“Do they offer Africana studies or disability studies?” asks Sara Whitestone, University of Cincinnati junior and founder of Sara Spins, which raises awareness for students with disabilities. “While I’m not a women’s studies or sociology major, for example, these classes have been some of the most interesting I’ve taken while at college!”
Browse the college’s website to see if it has a women’s, gender and sexuality studies major, and take a look at the course catalog to see if there are courses that you would love to take. Don’t be afraid to look up the professors and reach out to them if you have questions.
And if you find that a college you’re looking into doesn’t have a department for gender studies, don’t worry! It most likely doesn’t mean that the school’s against feminism, but more like it doesn’t have the funding or resources to create a department just yet. You can still get a sense for the prevalence of feminism in courses, however, by taking a look at online syllabi and seeing if professors include lessons on feminist topics. Or, you can reach out to the professors and students directly to find out about awareness of feminist issues both in the curriculum and outside the classroom.
Who knows? You might find yourself sitting in class reading bell hooks in just a few short months!
3. Gauge the level of student involvement in extracurricular activities
Recent graduate and feminist activist Erin McKelle knew Ohio University was the school for her because of the student body’s high level of involvement and the massive amount of opportunities to get involved in feminist activism on campus.
“My school has a Women's Center, a Women, Gender and Sexuality Studies program, no less than three active feminist student organizations, a program for survivors of sexual assault and even a Hollaback! chapter,” McKelle says. “So even just from learning all of that I knew that there were a lot of feminists there.”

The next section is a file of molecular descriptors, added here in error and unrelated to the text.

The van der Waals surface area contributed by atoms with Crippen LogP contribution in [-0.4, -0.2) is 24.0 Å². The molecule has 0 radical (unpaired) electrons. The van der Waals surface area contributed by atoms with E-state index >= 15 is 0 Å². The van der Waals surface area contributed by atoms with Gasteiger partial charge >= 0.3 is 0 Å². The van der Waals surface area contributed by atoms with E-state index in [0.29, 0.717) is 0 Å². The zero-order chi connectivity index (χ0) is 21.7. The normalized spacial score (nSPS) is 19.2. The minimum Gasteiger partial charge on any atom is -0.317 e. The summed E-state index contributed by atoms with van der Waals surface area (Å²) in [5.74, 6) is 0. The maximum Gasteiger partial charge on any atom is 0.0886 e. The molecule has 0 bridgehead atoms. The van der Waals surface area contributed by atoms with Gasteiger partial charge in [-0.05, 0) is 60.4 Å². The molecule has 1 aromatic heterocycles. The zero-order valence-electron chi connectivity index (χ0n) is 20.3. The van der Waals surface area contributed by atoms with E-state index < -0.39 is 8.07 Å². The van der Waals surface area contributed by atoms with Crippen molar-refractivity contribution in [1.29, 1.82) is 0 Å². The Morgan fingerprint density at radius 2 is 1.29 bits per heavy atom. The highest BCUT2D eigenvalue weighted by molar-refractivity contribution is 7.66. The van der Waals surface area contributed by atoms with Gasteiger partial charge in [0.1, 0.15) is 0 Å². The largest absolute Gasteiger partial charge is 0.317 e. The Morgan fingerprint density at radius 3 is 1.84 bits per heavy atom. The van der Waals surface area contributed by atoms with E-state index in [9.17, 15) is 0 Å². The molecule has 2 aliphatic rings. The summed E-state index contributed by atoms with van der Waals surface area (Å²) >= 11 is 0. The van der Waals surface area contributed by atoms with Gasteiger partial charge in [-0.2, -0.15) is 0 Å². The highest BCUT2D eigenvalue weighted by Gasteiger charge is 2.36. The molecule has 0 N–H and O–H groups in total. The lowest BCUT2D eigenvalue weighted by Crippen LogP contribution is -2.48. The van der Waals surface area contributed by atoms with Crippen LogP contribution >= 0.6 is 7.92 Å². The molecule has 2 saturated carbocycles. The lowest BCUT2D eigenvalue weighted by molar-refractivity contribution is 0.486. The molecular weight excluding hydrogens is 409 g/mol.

How does your college measure up? See if there are activist feminist alliances or special programming dedicated to women’s issues that indicate that the student body isn’t afraid to confront feminist issues. What student group would you be interested in joining? Would it be possible to start your own group?
Getting involved is a great way to fight for what you believe in, and you can start now!
4. Search for alumni and faculty involved in the feminist movement
Chances are you’ve already Googled well-known alumni and faculty at the colleges you’re interested in. After all, there’s nothing quite like having some awesome people to boast about. But did you think to search for alumni who are well known for being vocal in the feminist movement? How about professors who specialize in women empowerment? Or female alums who are breaking down barriers in various industries?
If a school has amazing women who attended or are currently working there, it’s likely that girl power won’t be too far away. Plus, you might be the next in line to keep this streak going!
5. Take a look at college policies
Feel like tackling some hard-hitting issues? Look no further than the college’s policies on everything from opposite-gender roommates to sexual assault. The college’s stand on these issues says a lot about the prevailing views on campus. McKelle specifically suggests looking at the college’s level of tolerance regarding sex positivity.